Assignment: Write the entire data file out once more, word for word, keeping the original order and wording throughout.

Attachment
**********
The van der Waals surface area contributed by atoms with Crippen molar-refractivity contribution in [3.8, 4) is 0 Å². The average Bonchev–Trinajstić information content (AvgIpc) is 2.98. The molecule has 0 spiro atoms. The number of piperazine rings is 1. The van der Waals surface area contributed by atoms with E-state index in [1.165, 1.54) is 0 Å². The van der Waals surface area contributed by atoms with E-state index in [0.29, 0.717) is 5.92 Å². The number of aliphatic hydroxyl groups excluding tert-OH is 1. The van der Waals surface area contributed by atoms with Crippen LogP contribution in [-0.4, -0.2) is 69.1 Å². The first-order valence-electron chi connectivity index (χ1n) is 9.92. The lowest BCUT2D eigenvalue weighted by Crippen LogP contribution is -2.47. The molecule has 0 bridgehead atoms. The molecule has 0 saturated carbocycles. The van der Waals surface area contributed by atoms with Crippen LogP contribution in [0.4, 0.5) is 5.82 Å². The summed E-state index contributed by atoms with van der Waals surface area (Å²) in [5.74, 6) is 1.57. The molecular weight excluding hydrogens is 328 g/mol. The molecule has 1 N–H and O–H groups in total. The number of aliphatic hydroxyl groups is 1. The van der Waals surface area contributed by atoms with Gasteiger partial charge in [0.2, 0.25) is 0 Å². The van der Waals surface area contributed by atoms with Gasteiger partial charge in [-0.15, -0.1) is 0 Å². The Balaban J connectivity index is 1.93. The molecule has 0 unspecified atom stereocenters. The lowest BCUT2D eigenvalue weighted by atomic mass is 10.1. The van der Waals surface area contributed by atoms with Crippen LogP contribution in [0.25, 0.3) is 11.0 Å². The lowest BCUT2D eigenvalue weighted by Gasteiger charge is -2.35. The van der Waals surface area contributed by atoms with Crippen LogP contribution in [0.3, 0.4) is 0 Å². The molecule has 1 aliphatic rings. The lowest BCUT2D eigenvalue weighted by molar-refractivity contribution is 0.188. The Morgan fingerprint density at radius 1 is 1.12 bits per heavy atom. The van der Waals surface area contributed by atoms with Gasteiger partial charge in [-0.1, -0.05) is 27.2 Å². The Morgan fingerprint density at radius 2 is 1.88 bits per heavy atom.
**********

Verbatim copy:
The van der Waals surface area contributed by atoms with Crippen molar-refractivity contribution in [3.8, 4) is 0 Å². The average Bonchev–Trinajstić information content (AvgIpc) is 2.98. The molecule has 0 spiro atoms. The number of piperazine rings is 1. The van der Waals surface area contributed by atoms with E-state index in [1.165, 1.54) is 0 Å². The van der Waals surface area contributed by atoms with E-state index in [0.29, 0.717) is 5.92 Å². The number of aliphatic hydroxyl groups excluding tert-OH is 1. The van der Waals surface area contributed by atoms with Crippen LogP contribution in [-0.4, -0.2) is 69.1 Å². The first-order valence-electron chi connectivity index (χ1n) is 9.92. The lowest BCUT2D eigenvalue weighted by Crippen LogP contribution is -2.47. The molecule has 0 bridgehead atoms. The molecule has 0 saturated carbocycles. The van der Waals surface area contributed by atoms with Crippen LogP contribution in [0.4, 0.5) is 5.82 Å². The summed E-state index contributed by atoms with van der Waals surface area (Å²) in [5.74, 6) is 1.57. The molecular weight excluding hydrogens is 328 g/mol. The molecule has 1 N–H and O–H groups in total. The number of aliphatic hydroxyl groups is 1. The van der Waals surface area contributed by atoms with Gasteiger partial charge in [0.2, 0.25) is 0 Å². The van der Waals surface area contributed by atoms with Gasteiger partial charge in [-0.15, -0.1) is 0 Å². The Balaban J connectivity index is 1.93. The molecule has 0 unspecified atom stereocenters. The lowest BCUT2D eigenvalue weighted by atomic mass is 10.1. The van der Waals surface area contributed by atoms with Crippen LogP contribution in [0.25, 0.3) is 11.0 Å². The lowest BCUT2D eigenvalue weighted by Gasteiger charge is -2.35. The van der Waals surface area contributed by atoms with Crippen LogP contribution in [0.3, 0.4) is 0 Å². The molecule has 1 aliphatic rings. The lowest BCUT2D eigenvalue weighted by molar-refractivity contribution is 0.188. The Morgan fingerprint density at radius 1 is 1.12 bits per heavy atom. The van der Waals surface area contributed by atoms with Gasteiger partial charge in [-0.1, -0.05) is 27.2 Å². The Morgan fingerprint density at radius 2 is 1.88 bits per heavy atom.